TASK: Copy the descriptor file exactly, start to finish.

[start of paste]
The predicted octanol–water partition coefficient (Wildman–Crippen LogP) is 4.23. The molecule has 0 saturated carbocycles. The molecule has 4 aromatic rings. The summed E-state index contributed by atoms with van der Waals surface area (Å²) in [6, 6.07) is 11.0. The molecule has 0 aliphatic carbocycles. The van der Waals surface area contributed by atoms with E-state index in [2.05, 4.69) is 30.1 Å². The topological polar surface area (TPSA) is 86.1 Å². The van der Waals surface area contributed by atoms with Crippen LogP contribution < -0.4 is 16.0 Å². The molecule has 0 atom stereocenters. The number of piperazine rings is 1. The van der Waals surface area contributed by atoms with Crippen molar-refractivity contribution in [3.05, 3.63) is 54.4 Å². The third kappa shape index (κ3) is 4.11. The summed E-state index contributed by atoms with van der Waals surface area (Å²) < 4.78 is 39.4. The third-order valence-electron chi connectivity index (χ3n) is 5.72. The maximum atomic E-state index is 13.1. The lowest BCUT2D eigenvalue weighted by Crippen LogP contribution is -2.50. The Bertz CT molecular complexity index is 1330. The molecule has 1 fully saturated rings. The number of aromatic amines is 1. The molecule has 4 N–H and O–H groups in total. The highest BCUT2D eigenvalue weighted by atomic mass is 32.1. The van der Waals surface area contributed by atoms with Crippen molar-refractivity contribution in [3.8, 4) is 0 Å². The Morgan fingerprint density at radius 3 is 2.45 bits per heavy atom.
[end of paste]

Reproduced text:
The predicted octanol–water partition coefficient (Wildman–Crippen LogP) is 4.23. The molecule has 0 saturated carbocycles. The molecule has 4 aromatic rings. The summed E-state index contributed by atoms with van der Waals surface area (Å²) in [6, 6.07) is 11.0. The molecule has 0 aliphatic carbocycles. The van der Waals surface area contributed by atoms with E-state index in [2.05, 4.69) is 30.1 Å². The topological polar surface area (TPSA) is 86.1 Å². The van der Waals surface area contributed by atoms with Crippen LogP contribution < -0.4 is 16.0 Å². The molecule has 0 atom stereocenters. The number of piperazine rings is 1. The van der Waals surface area contributed by atoms with Crippen molar-refractivity contribution in [3.05, 3.63) is 54.4 Å². The third kappa shape index (κ3) is 4.11. The summed E-state index contributed by atoms with van der Waals surface area (Å²) < 4.78 is 39.4. The third-order valence-electron chi connectivity index (χ3n) is 5.72. The maximum atomic E-state index is 13.1. The lowest BCUT2D eigenvalue weighted by Crippen LogP contribution is -2.50. The Bertz CT molecular complexity index is 1330. The molecule has 1 fully saturated rings. The number of aromatic amines is 1. The molecule has 4 N–H and O–H groups in total. The highest BCUT2D eigenvalue weighted by atomic mass is 32.1. The van der Waals surface area contributed by atoms with Crippen molar-refractivity contribution in [3.8, 4) is 0 Å². The Morgan fingerprint density at radius 3 is 2.45 bits per heavy atom.